The Screen@SAB's Fall 2018 screening program gathers artists from across the globe working in diverse moving image practices. From live signal processing using the tools of broadcast analog television, to animation, film, 3D imaging, and custom generative software - to video performance, and video as performative documentation. This program offers a glimpse into the varied paths and approaches video, performance, and moving image artists explore.
Drawing from the rich history of video and its experimental and performative origins - many artists included in this presentation straddle the past and future. A number of them fuse the conceptual and visual aesthetics of early video art and experimental film, whilst pushing the genre forward through technological and interactive experimentation. Other artists confront the lens head on - challenging the physicality of the camera as an object, and its relation to the body and environment. And still others explore narrative, or use the camera to document a unique happening.
This program has two parts. Part 1: BODY, and Part 2: ABSTRACTION
Part 1: BODY
The materiality of the body has long been a compelling avenue of research for artists. The videos included in this segment, probe the dynamic of lens and flesh - body, ritual, and narrative. They explore the sensory experience of inhabiting the body space, contemplate the body as form, and question the illusion of human separateness. Humor is often at play in these selections as the body is a funny place to be. The body and its limitations, awkwardness, sensuality, sexuality, and idiosyncrasies are exposed. Identity, and the complexities of human behavior and self inquiry are rooted in each selection. These works contribute to an ongoing conversation about our perceptions and experience of the body, and our emotional, physical, psychological, environmental, and cultural relationship to it.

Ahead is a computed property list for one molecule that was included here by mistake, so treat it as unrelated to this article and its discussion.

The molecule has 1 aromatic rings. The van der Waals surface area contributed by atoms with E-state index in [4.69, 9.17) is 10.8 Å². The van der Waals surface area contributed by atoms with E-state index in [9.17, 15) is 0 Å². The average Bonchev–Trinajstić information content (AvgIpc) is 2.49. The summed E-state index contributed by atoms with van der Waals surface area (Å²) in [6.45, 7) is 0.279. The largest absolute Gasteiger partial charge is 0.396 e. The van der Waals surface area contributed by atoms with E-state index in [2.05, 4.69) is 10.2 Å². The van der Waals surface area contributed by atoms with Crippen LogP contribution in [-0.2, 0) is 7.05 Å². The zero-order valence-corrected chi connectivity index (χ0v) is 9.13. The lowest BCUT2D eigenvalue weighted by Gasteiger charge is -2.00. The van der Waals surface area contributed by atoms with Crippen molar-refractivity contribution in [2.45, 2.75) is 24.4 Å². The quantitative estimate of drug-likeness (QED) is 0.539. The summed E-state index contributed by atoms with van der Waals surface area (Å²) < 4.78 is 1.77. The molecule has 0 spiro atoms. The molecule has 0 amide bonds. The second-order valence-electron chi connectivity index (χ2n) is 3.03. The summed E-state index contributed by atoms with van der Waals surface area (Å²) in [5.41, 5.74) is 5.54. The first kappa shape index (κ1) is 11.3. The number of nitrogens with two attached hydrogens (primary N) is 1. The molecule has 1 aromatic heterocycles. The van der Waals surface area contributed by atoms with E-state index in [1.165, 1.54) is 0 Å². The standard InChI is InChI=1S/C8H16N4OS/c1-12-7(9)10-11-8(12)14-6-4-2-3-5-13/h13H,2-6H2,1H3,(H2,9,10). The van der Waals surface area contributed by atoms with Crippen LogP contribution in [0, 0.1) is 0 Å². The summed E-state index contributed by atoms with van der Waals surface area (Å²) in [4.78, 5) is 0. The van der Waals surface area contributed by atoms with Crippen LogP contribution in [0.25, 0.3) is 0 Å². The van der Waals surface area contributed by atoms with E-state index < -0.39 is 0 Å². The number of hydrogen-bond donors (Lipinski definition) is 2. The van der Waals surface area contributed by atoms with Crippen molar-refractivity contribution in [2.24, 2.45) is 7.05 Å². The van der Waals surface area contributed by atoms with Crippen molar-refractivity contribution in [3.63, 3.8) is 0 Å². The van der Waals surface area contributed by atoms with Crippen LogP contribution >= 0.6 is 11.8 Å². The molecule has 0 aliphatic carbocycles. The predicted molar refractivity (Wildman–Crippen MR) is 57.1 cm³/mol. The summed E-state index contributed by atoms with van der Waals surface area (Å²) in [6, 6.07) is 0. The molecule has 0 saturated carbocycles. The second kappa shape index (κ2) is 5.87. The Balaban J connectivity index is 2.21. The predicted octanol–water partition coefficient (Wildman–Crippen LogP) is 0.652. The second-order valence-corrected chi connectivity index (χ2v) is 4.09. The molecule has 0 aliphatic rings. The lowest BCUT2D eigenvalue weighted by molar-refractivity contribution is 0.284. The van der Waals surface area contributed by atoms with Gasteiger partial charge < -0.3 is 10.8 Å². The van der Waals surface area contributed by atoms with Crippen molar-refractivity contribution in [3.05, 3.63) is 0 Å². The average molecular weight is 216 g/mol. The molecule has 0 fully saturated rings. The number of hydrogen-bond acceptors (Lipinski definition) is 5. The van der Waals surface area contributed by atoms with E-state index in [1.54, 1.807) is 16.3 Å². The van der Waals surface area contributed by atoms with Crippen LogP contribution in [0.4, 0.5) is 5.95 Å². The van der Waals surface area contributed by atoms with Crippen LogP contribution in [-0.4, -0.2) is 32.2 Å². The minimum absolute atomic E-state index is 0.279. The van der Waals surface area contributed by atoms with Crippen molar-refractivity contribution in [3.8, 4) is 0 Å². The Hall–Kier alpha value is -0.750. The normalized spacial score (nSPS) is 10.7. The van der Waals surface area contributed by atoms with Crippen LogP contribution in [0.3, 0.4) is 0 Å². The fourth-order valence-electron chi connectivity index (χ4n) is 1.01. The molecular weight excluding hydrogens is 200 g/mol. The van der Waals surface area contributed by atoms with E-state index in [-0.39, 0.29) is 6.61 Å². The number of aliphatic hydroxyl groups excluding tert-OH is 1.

Part 2: ABSTRACTION
In Jerry Saltz’s Abstract Manifesto in Twenty parts, he responds to a reader’s question, “Is abstract art for real? I mean, I often don’t really get it. Isn’t it just smudges, and stripes, and squares and stuff?” The letter was signed “Embarrassed”.
Saltz proceeds to lay out 20 statements about the function of abstraction, and what it allows artists to do. It is the first three of these statements that resonate. 1. Abstraction is one of the greatest visionary tools ever invented by human beings to imagine, decipher, and depict the world. 2. Abstraction is staggeringly radical, circumvents language, and sidesteps naming or mere description. It disenchants, re-enchants, detoxifies, destabilizes, resists closure, slows perception, and increases our grasp of the world. 3. Abstraction not only explores consciousness — it changes it.
In these abstract moving image works, artists become observers, creators and interpreters of the seen, unseen, and unexplored. Creating fresh visual experiences through improvisation, chance, and experimentation - through testing, failing, testing again, reorienting, re-patching, splicing, floundering, flustering, crashing, burning, and rising from the ashes. Venturing into unknown territory are the signifying hallmarks of the selected video and moving image works in this program.
Many thanks to all of the participating artists and to the Department of Art at UMASS, Amherst for making this presentation possible!